Ireland's basket of ever-rising prices adds to economic pain
Rising consumer costs and falling incomes means a painful squeeze on people's living standards, writes Austin Hughes
IN normal times, consumers pay a lot of attention to changes in their cost of living but these aren't normal times. The living standards of most Irish households have fallen in recent years -- not because of rising prices but because of much lower incomes.
Between the second half of 2008 and early 2010, Ireland was one of very few economies where consumer prices fell almost continuously. Unfortunately, a sharp drop in earnings, much higher taxation and lower benefits meant the average Irish family saw after-tax incomes drop around 10 per cent. So, lower consumer prices didn't prevent what has been for many a dramatic fall in living standards.
A drop in domestic costs may be necessary to improve competitiveness in the Irish economy -- but it is painful medicine. In 2011, downward pressure on incomes continued thanks to a weak jobs market and a very tough Budget.
Unfortunately, last year also saw a return to rising consumer prices. This means most people's living standards were caught in a particularly painful pincer movement.
Price data published by the CSO during the week show that in the year to December last, there were significant increases in the cost of a wide range of goods and services that Irish consumers need to buy, which was only partly offset by falling prices for many "discretionary" purchases.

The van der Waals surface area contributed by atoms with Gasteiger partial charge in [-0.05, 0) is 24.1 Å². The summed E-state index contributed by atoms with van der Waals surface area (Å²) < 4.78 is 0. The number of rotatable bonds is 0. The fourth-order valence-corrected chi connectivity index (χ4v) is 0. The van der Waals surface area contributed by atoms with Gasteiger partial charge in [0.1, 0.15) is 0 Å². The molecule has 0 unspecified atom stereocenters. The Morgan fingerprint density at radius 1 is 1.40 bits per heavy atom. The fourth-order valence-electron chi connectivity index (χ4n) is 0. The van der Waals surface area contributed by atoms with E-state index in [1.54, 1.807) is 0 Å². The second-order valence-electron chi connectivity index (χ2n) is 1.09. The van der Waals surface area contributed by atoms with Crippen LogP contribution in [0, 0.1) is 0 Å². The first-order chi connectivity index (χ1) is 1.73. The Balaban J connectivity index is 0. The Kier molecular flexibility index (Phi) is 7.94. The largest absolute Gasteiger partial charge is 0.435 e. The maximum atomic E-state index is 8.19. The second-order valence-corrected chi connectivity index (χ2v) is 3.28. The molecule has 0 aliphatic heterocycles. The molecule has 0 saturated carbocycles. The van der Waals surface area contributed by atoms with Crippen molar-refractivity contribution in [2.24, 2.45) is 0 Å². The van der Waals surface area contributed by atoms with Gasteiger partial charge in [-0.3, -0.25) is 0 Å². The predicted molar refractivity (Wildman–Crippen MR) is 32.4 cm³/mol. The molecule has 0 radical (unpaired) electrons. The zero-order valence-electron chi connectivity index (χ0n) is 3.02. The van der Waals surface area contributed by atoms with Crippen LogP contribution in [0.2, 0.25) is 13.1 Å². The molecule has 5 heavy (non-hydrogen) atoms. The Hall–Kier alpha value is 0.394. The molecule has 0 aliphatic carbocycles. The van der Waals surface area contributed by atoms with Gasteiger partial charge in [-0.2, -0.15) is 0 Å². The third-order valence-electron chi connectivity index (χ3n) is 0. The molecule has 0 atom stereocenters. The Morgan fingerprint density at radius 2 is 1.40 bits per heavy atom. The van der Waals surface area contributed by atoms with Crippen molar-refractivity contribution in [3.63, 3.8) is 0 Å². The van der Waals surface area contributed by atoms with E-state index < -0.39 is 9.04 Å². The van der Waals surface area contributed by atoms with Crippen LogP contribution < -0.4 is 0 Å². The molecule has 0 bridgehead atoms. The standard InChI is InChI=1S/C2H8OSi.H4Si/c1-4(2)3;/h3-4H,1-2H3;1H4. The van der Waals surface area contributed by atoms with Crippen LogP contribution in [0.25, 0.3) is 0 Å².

Food prices rose because of strong increases in the cost of a wide range of staples, including butter (+9.6 per cent), eggs (+6.9 per cent), cheese (+5.4 per cent), beef (+5.3 per cent) and breakfast cereals (+5.0 per cent). Shelter was also more expensive, driven by higher mortgage costs (+14.1 per cent) and a slight increase in rents (+1.5 per cent). The cost of light and heating jumped 11.2 per cent and motor fuels were nearly 7 per cent higher. Higher hospital charges (+9.8 per cent) and education costs (+8.9 per cent) also hit many hard-pressed households, as did a very sharp increase in health insurance costs (+22.9 per cent).
If many necessities cost significantly more in 2011, Ireland's measured inflation rate was dampened by continuing sharp reductions in a range of more "discretionary" purchases, such as computers (-21.0 per cent), toys (-8.3 per cent) and TVs (-7.5 per cent). A drop in the cost of eating and drinking out (-0.7 per cent) and nightclub admissions (-6.8 per cent) only helped those with some wherewithal to spend. Similarly, cheaper carpets (-9.9 per cent) and furniture (-4.9 per cent) assisted the few who are moving or refurbishing their homes at present. So, in broad terms, 2011 saw the cost of many essentials rise while the prices of many "avoidables" fell.
Through 2012 and 2013, higher VAT and a range of new or increased public sector changes will cause more pain for Irish consumers. However, it is the ability to make a living rather than the cost of living here that will determine whether many young people stay or leave.
As our panel shows, in many instances, those who depart may find the cost of living abroad is more comparable to the "new" Ireland -- a small sign of some small progress towards an eventual turnaround in this economy.
Austin Hughes is the chief economist at KBC Bank Ireland
Sunday Indo Business